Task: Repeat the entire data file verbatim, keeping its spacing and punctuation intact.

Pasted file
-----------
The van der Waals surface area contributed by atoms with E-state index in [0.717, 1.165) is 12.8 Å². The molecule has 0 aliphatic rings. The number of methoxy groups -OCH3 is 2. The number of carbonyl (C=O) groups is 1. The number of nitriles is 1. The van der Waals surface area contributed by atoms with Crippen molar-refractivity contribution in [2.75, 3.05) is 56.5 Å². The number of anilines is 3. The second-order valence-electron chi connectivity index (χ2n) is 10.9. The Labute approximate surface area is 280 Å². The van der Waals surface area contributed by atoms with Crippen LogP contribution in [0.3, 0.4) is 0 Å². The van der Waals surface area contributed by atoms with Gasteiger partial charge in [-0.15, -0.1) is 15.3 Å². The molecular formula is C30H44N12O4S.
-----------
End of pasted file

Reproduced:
The van der Waals surface area contributed by atoms with E-state index in [0.717, 1.165) is 12.8 Å². The molecule has 0 aliphatic rings. The number of methoxy groups -OCH3 is 2. The number of carbonyl (C=O) groups is 1. The number of nitriles is 1. The van der Waals surface area contributed by atoms with Crippen molar-refractivity contribution in [2.75, 3.05) is 56.5 Å². The number of anilines is 3. The second-order valence-electron chi connectivity index (χ2n) is 10.9. The Labute approximate surface area is 280 Å². The van der Waals surface area contributed by atoms with Crippen LogP contribution in [0.3, 0.4) is 0 Å². The van der Waals surface area contributed by atoms with Gasteiger partial charge in [-0.15, -0.1) is 15.3 Å². The molecular formula is C30H44N12O4S.